Dolly Parton and Taylor Swift tribute acts were among protesters outside the London offices of Facebook parent company Meta claiming they have received an “unfair” ban from the site, which they say is damaging their careers and livelihoods.
Celebrity impersonators including George Michael, Britney Spears, Adele and Freddie Mercury stood in unity on Tuesday to protest against Meta’s community standards, which do not allow accounts that “impersonate or falsely represent” a person, brand or business.
Meta says it allows fan and tribute act Facebook pages and Instagram accounts if users state they are not “speaking in the voice of” that person or brand.
However, the campaigners claim that the rules have resulted in some of the tribute acts losing their accounts, which had garnered thousands of fans and followers used for promotion and ticket sales, and damaged their livelihoods.
Standing outside the offices in King’s Cross on Tuesday, Kelly O’Brien, who is a tribute act for country singer Parton, famed for her 9 To 5 track, was holding a sign which read: “Let us work 9-5.”
The singer from Hertfordshire told the PA news agency: “We are protesting the pages of tributes and impersonators across the UK and the world, about having pages unpublished, it happens daily, it happens constantly and we just want to make a living.
“We want to work, we want to entertain people and we’re unable to do it without this platform, it’s very, very difficult.
“In the last year, I’ve had six accounts taken down, sometimes they get put back for a few weeks, and they go down again, and then they come back and they go down again, so Meta need to put some rules in place that protect and support us tributes, because it’s just not happening.
“This is a million-pound industry, we’re filling up half the theatres in the UK and I’ve been doing this for 16 years, this is not a joke, this is my full-time job, this is what I do.”
Violating the community standards puts any tribute act or professional impersonator using Facebook or Instagram at risk of being banned from the platform.
The policy states: “We don’t allow people on Facebook to pretend to be someone well-known or speak for them without permission.”
Ms O’Brien said: “I have Dolly’s approval, her family has been in touch, they know what I do. She loves (that) I pay homage to her, she’s in full support and everybody says on their pages, ‘this is a tribute’.”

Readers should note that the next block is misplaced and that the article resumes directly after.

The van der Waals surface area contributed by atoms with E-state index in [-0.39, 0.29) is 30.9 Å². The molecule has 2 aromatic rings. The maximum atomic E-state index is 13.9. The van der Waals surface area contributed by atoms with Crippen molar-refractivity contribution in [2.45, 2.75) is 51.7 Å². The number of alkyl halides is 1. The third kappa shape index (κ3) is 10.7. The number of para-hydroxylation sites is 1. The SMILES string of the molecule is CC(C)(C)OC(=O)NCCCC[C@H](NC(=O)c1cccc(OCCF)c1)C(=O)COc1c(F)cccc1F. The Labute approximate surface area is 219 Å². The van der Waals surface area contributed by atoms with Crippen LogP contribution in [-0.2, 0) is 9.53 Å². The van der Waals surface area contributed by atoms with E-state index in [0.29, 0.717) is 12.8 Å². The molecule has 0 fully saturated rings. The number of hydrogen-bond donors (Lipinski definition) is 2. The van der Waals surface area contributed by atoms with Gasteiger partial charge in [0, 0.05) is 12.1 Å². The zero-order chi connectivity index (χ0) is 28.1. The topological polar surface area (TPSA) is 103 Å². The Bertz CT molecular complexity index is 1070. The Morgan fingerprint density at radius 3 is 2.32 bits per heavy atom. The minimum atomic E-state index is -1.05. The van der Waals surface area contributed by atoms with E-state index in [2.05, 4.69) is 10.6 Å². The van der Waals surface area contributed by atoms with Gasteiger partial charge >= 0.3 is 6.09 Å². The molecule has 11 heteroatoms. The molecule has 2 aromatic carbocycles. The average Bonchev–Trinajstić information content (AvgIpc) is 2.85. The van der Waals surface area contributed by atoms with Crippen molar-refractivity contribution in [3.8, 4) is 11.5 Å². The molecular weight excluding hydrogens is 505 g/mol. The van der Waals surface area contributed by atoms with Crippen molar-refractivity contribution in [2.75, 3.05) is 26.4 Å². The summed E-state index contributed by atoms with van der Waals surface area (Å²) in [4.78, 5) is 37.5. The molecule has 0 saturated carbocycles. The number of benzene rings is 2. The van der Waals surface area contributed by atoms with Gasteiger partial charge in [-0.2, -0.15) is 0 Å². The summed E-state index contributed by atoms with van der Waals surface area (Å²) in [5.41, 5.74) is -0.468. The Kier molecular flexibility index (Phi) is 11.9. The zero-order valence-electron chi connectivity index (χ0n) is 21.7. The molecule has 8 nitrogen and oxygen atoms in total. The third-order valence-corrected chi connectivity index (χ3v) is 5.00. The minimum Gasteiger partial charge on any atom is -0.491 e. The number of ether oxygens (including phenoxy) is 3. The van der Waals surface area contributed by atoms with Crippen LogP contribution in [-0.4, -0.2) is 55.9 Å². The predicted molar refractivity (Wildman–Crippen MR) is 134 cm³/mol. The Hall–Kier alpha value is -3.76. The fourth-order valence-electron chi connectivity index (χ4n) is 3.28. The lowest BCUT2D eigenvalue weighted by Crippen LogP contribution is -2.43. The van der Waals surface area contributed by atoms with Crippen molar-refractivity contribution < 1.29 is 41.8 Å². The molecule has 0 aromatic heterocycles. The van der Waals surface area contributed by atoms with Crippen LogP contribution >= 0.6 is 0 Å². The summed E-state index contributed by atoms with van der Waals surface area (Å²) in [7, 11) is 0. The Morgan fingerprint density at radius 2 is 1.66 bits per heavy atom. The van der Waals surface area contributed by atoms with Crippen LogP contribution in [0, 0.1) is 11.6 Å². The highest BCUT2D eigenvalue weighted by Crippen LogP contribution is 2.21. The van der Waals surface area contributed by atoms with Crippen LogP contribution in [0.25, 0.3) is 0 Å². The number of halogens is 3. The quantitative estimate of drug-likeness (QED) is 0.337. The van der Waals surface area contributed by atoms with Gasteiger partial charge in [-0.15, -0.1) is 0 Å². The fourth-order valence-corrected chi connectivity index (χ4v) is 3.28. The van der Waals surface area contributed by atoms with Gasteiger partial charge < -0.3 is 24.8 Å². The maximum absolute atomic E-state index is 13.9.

Meanwhile, Swift tribute artist Katy Ellis, from Chester, who was sporting the US singer’s ringleader costume from the Red tour, held a sign referencing her popular track I Knew You Were Trouble, which read: “I knew your politics were trouble.”
The singer told PA: “I think if somebody was impersonating somebody in a dangerous way, taking their identity, yes, that’s dangerous, but we do all state that we are tribute acts and we are not trying to be that person, just when we’re on stage.”
Spears impersonator Lucy Rose Smith from Norfolk, sporting a version of the infamous bejewelled green blue costume worn during a performance at the VMAs in 2001, held a sign directed at Meta boss Mark Zuckerberg and also made reference to her 2003 hit Toxic.
It read: “Zuck, your politics are toxic.”
She told PA: “We are professional impersonators and it’s our full-time job, so for us it’s a very big deal, half of our workload has completely disappeared basically.
“I’ve had to restart my pages three times now. I’ve had to restart Absolute Britney, try new versions of it to see if maybe putting different words in my titles work.
“So, it’s a lot of time and effort, a lot of money been wasted and I’ve had a lot of shows cancelled, a lot of clients lost and a lot of fans gone, so it has affected me massively.”
Meanwhile, Lee Raymond from Norfolk, an impersonator for the late Grammy Award winning singer Michael held a sign which read: “We want freedom, lift the ban,” referencing his 1990 song Freedom!.
Adele impersonator Natalie Black from Yorkshire also held a sign, referencing her 2008 hit Chasing Pavements, which said: “Should I give up or should I just keep chasing Meta.”
The singer, who has been an Adele impersonator since 2011, told PA: “We need some recognition from Facebook that it’s a tribute industry and we need to be able to operate our business, it’s like everyone else on Facebook.
“That’s the reason that we set up a business page in the first place and that’s why we spend money putting adverts on to help sell tickets, and no-one is under any illusion when they buy a ticket to a tribute show that they’re actually going to go see the real Adele at the local theatre, they’re well aware that it’s a tribute show.
“We should be allowed to prove that we run as a business, submit some information that we’re self-employed running as a business and then get some kind of verification, use the word tribute in the title, they could bring in rules if we had our own name in the title of the page and the word tribute, maybe that would not be picked up on the algorithm that we’re impersonating.”
A tribute act for late Queen singer Mercury, Luke Anthony from London, donned the memorable yellow military-style cropped jacket he wore during Queen’s 1986 Wembley Stadium performance.
Holding a sign which referenced the rock band’s 1984 anthem I Want To Break Free, it said: “I want to break free from your poorly thought through politics.”
A Meta spokesperson said: “We’ve always allowed tribute acts on Facebook and Instagram, and we know our platforms play an important role in helping these communities connect with fans.
“Our technology sometimes makes mistakes and we’ve reinstated a number of pages and accounts that were wrongly removed for impersonation.
“We understand how frustrating this can be, which is why we encourage tribute acts to make it clear in their bio or profile that they’re not the real individual.”